What Is Cortana and What Can “She” Do?
The New Assistant on the Block – What is Cortana
You’ve surely heard of iOS’s Siri, and maybe you’ve experimented with Google Now, but have you met Cortana? She’s the new intelligent digital assistant on Windows, big on speed and even bigger on personality. You’ll know her by the spinning halo with the flat design on all of your Windows 10 devices.
Essential Reading: Cortana vs Siri vs Google Now vs Amazon Echo
And yes, for gamer geeks who are wondering, she’s that Cortana from Halo, complete with the same voice actor for consistency. You don’t need to be a Halo fan to use her features, but it’s a fun bit of wink-wink trivia if you’re in on the joke. And Cortana is gendered “she,” which of course brings up stereotype issues (why is the assistant always a woman?).
All of this aside, however, Cortana is pretty cool — and quite helpful.
How to Use Cortana
Interacting with Cortana is roughly the same as interacting with any AI entity. You initiate a request with “Hey Cortana,” Microsoft’s “OK Google” equivalent, and then speak normally. You can ask questions about the weather, your schedule, or anything else and get a quick reply.
Things to ask Cortana
Want her to take dictation? She does that too — an incredibly useful feature if your typing is more like hunting and pecking. She’ll remind you of events, read your text messages, get you directions, and more.
She knows some pretty funny jokes (“A Roman soldier walks into a bar, holds up two fingers, and says, ‘Five beers, please.’”), and she’ll even sing for you on command. And yes, you can type in commands, if talking to your computer feels just too weird for you.
You can set your preferences to help Cortana learn what you want to keep track of, and she’ll learn as your relationship develops. She works across devices, too, so if you set a reminder on your laptop, she’ll sync it with your smartphone.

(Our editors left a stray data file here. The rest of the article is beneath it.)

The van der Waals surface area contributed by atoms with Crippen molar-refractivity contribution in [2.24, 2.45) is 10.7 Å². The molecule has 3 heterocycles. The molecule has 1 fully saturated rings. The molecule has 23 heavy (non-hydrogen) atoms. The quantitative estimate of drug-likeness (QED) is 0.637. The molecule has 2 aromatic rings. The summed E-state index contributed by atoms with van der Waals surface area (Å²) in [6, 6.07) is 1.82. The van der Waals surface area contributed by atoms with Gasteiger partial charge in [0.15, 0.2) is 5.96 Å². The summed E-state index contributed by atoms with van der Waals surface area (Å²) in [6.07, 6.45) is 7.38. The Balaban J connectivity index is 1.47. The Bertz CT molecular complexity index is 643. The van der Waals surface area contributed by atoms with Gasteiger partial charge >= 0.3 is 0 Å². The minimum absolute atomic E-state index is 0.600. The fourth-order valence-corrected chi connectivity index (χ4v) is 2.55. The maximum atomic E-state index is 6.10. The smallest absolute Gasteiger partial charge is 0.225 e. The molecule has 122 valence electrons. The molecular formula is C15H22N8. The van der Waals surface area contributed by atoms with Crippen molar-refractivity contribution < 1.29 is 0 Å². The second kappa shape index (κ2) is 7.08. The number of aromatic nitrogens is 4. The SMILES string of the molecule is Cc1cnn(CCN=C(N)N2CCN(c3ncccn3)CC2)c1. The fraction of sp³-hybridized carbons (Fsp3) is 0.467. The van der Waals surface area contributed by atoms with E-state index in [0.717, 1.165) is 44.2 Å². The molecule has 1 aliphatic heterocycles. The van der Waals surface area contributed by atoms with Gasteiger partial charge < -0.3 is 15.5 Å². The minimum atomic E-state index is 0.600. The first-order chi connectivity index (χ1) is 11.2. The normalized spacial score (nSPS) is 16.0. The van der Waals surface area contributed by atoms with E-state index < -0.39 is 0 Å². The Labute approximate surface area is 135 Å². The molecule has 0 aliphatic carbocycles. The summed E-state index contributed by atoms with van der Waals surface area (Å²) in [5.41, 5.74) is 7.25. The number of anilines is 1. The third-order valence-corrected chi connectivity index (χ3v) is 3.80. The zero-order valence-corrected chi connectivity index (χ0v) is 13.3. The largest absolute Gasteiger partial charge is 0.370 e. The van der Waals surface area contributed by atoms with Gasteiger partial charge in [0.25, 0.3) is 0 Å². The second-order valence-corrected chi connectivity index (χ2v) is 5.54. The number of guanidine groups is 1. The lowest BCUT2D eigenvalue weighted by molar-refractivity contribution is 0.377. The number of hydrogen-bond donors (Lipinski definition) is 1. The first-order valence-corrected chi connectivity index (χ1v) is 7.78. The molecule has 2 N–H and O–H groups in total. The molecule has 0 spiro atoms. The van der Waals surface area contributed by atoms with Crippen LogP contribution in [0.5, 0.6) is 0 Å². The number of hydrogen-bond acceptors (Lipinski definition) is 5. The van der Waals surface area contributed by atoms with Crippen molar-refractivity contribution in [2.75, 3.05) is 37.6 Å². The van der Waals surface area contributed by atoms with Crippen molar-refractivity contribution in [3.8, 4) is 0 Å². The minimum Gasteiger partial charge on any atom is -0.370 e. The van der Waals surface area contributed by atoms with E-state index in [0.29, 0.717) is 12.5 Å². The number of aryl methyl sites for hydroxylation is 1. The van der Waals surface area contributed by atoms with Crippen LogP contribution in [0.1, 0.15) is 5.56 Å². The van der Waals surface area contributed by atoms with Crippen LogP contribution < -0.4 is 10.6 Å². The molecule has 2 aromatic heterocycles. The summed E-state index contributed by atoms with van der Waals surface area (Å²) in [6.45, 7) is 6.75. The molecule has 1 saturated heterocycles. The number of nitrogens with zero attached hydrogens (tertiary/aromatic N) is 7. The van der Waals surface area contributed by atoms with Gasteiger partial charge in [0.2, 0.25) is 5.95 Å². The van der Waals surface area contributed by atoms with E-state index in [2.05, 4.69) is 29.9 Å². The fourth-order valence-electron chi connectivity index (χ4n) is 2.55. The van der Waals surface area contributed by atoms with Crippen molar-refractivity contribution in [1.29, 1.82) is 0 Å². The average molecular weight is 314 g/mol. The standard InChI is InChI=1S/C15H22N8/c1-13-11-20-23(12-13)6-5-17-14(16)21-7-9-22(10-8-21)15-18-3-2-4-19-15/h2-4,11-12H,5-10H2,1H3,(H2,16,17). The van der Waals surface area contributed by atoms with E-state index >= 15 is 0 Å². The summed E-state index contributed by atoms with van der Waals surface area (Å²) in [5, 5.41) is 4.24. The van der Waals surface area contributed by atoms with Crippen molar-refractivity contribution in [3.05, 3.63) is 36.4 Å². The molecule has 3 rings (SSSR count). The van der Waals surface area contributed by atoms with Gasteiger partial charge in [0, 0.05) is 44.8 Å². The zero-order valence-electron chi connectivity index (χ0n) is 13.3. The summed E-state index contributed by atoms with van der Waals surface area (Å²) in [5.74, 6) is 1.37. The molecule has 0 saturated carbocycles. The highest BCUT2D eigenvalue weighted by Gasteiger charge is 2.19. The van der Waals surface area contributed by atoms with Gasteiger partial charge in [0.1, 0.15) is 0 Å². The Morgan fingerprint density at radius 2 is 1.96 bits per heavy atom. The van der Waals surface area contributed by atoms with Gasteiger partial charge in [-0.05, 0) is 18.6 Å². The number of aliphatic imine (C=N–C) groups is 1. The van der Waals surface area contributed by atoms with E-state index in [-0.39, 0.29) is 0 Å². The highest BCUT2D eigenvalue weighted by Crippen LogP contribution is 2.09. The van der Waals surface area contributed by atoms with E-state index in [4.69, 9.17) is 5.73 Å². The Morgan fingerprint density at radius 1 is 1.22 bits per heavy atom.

And as mentioned, she’s got a lot of personality, and is more sassy and snarky than Siri, perhaps in an effort to appeal to the millennial crowd.
Cortana on Android and iOS
Currently, Cortana works on Windows 10 phones and PCs. However, cross platform support has been announced! Before the end of 2015, we should see notification support and more for both Android and iOS. Obviously, she won’t be in her fully fledged digital glory on these competing operating systems, but if you’ve got a Windows 10 computer and an Android or iOS phone (which probably describes a lot of people), you’ll still be able to use Cortana across all of your devices.
Really, this is a smart move by Microsoft, especially given the current market share numbers. According to the web traffic analysis tool StatCounter, 6.3% of all computers were running Windows 10 as of a few weeks ago. That may not seem like a lot, but remember, Windows 10 has been out for just over a month, and that number is bound to go up as more users upgrade both their OS and their hardware.